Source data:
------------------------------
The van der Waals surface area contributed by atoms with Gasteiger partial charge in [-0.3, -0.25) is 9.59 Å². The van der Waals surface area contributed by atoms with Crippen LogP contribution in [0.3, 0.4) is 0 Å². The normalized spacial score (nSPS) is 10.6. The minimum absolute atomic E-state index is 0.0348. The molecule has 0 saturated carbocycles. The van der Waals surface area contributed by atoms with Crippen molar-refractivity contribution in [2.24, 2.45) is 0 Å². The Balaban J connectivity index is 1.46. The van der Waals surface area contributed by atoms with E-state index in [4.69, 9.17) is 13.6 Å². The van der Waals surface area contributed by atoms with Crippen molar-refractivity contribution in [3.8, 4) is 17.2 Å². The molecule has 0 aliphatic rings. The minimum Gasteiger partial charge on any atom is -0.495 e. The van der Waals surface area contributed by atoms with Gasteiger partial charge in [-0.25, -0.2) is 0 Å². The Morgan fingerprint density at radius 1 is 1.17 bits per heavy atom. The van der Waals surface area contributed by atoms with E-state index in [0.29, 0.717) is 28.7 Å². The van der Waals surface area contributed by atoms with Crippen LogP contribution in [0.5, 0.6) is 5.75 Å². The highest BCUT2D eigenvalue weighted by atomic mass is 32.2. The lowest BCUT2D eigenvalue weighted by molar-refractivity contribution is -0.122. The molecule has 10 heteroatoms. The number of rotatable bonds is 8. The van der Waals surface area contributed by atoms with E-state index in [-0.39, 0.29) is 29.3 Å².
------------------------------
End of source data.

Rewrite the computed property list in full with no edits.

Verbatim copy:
The van der Waals surface area contributed by atoms with Gasteiger partial charge in [-0.3, -0.25) is 9.59 Å². The van der Waals surface area contributed by atoms with Crippen LogP contribution in [0.3, 0.4) is 0 Å². The normalized spacial score (nSPS) is 10.6. The minimum absolute atomic E-state index is 0.0348. The molecule has 0 saturated carbocycles. The van der Waals surface area contributed by atoms with Crippen molar-refractivity contribution in [2.24, 2.45) is 0 Å². The Balaban J connectivity index is 1.46. The van der Waals surface area contributed by atoms with E-state index in [4.69, 9.17) is 13.6 Å². The van der Waals surface area contributed by atoms with Crippen molar-refractivity contribution in [3.8, 4) is 17.2 Å². The molecule has 0 aliphatic rings. The minimum Gasteiger partial charge on any atom is -0.495 e. The van der Waals surface area contributed by atoms with Gasteiger partial charge in [-0.25, -0.2) is 0 Å². The Morgan fingerprint density at radius 1 is 1.17 bits per heavy atom. The van der Waals surface area contributed by atoms with E-state index in [0.29, 0.717) is 28.7 Å². The van der Waals surface area contributed by atoms with Crippen LogP contribution in [0.5, 0.6) is 5.75 Å². The highest BCUT2D eigenvalue weighted by atomic mass is 32.2. The lowest BCUT2D eigenvalue weighted by molar-refractivity contribution is -0.122. The molecule has 10 heteroatoms. The number of rotatable bonds is 8. The van der Waals surface area contributed by atoms with E-state index in [-0.39, 0.29) is 29.3 Å².